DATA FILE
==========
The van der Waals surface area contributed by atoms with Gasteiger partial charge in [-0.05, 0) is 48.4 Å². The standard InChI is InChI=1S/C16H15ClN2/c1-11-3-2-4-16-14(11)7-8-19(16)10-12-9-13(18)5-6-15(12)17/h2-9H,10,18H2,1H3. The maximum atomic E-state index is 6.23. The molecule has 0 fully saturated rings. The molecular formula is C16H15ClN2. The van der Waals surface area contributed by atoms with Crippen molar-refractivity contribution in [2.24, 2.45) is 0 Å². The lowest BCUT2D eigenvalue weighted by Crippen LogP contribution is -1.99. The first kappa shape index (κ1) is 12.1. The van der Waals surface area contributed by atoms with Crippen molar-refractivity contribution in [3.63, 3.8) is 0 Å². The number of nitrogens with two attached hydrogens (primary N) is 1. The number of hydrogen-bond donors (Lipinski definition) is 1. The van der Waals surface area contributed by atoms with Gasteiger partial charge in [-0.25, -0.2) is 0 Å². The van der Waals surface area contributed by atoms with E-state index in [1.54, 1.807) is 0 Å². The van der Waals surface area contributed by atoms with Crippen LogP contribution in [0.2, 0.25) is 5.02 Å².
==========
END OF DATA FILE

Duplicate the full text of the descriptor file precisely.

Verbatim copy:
The van der Waals surface area contributed by atoms with Gasteiger partial charge in [-0.05, 0) is 48.4 Å². The standard InChI is InChI=1S/C16H15ClN2/c1-11-3-2-4-16-14(11)7-8-19(16)10-12-9-13(18)5-6-15(12)17/h2-9H,10,18H2,1H3. The maximum atomic E-state index is 6.23. The molecule has 0 fully saturated rings. The molecular formula is C16H15ClN2. The van der Waals surface area contributed by atoms with Crippen molar-refractivity contribution in [2.24, 2.45) is 0 Å². The lowest BCUT2D eigenvalue weighted by Crippen LogP contribution is -1.99. The first kappa shape index (κ1) is 12.1. The van der Waals surface area contributed by atoms with Crippen molar-refractivity contribution in [3.63, 3.8) is 0 Å². The number of nitrogens with two attached hydrogens (primary N) is 1. The number of hydrogen-bond donors (Lipinski definition) is 1. The van der Waals surface area contributed by atoms with Gasteiger partial charge in [-0.25, -0.2) is 0 Å². The van der Waals surface area contributed by atoms with E-state index in [1.54, 1.807) is 0 Å². The van der Waals surface area contributed by atoms with Crippen LogP contribution in [0.2, 0.25) is 5.02 Å².